originally posted at SmoothSale
With the crisp air and excitement of the holiday season, it should have seemed like a holiday-spirited Tuesday evening in December 2008, but, for me, it felt different.
Something’s Not Right
I had something on my mind. I had been trying to reach my son on the East Coast. We didn’t see each other often, but it was a regular routine for us to connect on Fridays and talk and laugh about the details of our week. If a weekend went by, I didn’t worry because he was probably hanging out with friends. But, this weekend was different. I was very concerned because he had been very ill.
I had been “encouraging” him to get help and take care of himself. So, I diligently tried to locate him. When that didn’t work, I called the Maryland police and asked for their assistance. I was on a mission now. For hours, through several calls, shift changes, and one failed attempt, I finally persuaded the police to break into his apartment.
When the officer called me back he said, “Meme, we found your son and he’s dead,” I went numb. I couldn’t move or speak for countless seconds.
I didn’t know what to do for what seemed an eternity. I was alone, 5,000 miles away and had not planned on my 23 year old son dying.
I had an enlightening conversation with a mother who had lost her son decades before. Initially, she experienced the same sensation where she “didn’t know what to do.” Of course, I knew other mothers/parents had lost their children, but the conversation with this woman opened up a stronger connection. With her help and my philosophy on life, I was able to move through this a little easier. I learned many things about myself and how I handle horrendous situations.
A few years later, when I was reflecting on this situation, I recalled other times when I felt like I didn’t know what to do. I remembered how I got through them. Engaging in conversations with women and their stories gave me strength. It was from this place of revelation, of knowing you are really not alone, that my Book “What to Do, When You Don’t Know What to Do” was born. It’s an inspirational book in which women share their stories about how they got through a difficult time. They show us how we are connected and strong. The book offers solutions and a workbook to make a plan.
I wanted to offer a way to move through despair. My purpose is to support, challenge, and inspire women to live the life they dream about, to tap into the inner strength that resides at the core of our being, and live, laugh, and love out loud.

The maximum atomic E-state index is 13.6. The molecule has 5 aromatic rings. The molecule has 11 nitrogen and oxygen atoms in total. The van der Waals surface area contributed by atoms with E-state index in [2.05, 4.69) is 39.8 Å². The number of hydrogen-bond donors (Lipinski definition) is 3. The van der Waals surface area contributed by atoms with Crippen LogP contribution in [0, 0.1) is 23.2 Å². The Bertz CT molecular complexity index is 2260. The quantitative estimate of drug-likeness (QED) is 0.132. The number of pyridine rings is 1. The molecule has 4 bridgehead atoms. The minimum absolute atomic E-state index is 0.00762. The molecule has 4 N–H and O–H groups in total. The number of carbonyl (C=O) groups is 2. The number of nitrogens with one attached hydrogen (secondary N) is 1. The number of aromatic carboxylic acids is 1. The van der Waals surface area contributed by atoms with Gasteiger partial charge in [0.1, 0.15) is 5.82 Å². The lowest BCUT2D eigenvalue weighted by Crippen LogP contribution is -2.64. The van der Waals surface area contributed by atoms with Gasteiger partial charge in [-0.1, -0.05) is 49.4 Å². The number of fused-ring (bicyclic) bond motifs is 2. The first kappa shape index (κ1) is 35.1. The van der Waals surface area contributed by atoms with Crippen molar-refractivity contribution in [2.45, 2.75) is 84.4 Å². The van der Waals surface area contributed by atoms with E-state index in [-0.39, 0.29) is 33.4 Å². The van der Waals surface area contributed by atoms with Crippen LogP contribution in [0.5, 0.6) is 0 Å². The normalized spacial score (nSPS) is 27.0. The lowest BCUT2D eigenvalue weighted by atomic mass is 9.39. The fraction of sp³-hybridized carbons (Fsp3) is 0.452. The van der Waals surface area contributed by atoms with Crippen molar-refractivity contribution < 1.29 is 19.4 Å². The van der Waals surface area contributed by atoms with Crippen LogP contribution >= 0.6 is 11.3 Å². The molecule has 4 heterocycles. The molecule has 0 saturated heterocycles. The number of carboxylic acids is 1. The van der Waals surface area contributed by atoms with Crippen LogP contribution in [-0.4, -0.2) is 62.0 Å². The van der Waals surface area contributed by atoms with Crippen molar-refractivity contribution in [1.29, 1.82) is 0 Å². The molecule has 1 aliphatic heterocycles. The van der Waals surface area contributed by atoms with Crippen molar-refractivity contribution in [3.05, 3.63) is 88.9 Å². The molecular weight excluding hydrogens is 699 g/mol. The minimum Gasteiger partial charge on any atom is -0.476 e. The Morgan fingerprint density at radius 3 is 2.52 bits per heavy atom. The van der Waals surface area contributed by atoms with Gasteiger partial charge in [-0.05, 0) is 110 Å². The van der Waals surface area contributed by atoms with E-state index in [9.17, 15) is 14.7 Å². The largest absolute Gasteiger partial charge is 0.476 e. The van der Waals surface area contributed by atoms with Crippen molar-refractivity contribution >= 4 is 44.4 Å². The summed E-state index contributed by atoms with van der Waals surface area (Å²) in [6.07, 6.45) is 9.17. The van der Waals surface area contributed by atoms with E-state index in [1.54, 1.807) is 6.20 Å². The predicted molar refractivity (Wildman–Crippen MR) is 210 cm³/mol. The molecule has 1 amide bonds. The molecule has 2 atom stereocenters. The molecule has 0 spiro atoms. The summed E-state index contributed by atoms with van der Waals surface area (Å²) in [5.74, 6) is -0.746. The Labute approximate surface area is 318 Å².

First: Know you’re not alone.
Second: Talk with someone you trust.
Third: Ask yourself empowering questions that support you in moving forward.
You do know what to do!
Tendai Jordan is a Teacher and Facilitator. She created 5 PowerFull Women (5PW), a discussion of women sharing their experience around a relevant topic so that other women worldwide can be inspired and know they are not alone. She may be reached through her Website .
When Life Throws You a Curve Ball, Throw It Back!
As leaders and people who are making a difference in society, we all go through what I call “Life Happens” moments. This is when life “Throws You a Curve Ball!” We have plans for our lives and then life has its plans for us. Crises happen and come in many forms. We may become seriously ill or a family member or a close friend does. An accident may happen to you or a loved one. Someone close to you may die either expectedly or unexpectedly. The economy might “go south” and our business suffers a setback or we lose our job. Or, perhaps a project gets derailed. Or, we may experience a natural disaster causing harm to us, our family, or property. The possibilities are endless as to what form a crisis may take.
Somehow, we get through it. Many times, the “Life Happens” situation is what strengthens us and propels us to do something new and different with our lives. Sometimes, we become bigger than we know ourselves to be. We get to start anew. And, with a new beginning, a new us that we did not know before emerges.
A difficult situation may result in the start of a new business or a non-profit that helps others in a similar situation. Programs like ending domestic violence, drunk driving, youth or elderly programs and more have been birthed by people who were once affected by those same situations.
In Tendai’s story, she used the painful death of her 23-year-old son to start a project to bring women together, five at a time, to form support groups to empower each other.
Her project is designed to help with the healing process by looking at how they can go forward and make a difference for someone else.
We invite you to share your story on how you have used a “Life Happens” time where you turned a situation around to a positive one and are making a difference (or what you are thinking of doing).
– Valeri Bocage, CEO, Powerful Women International Connections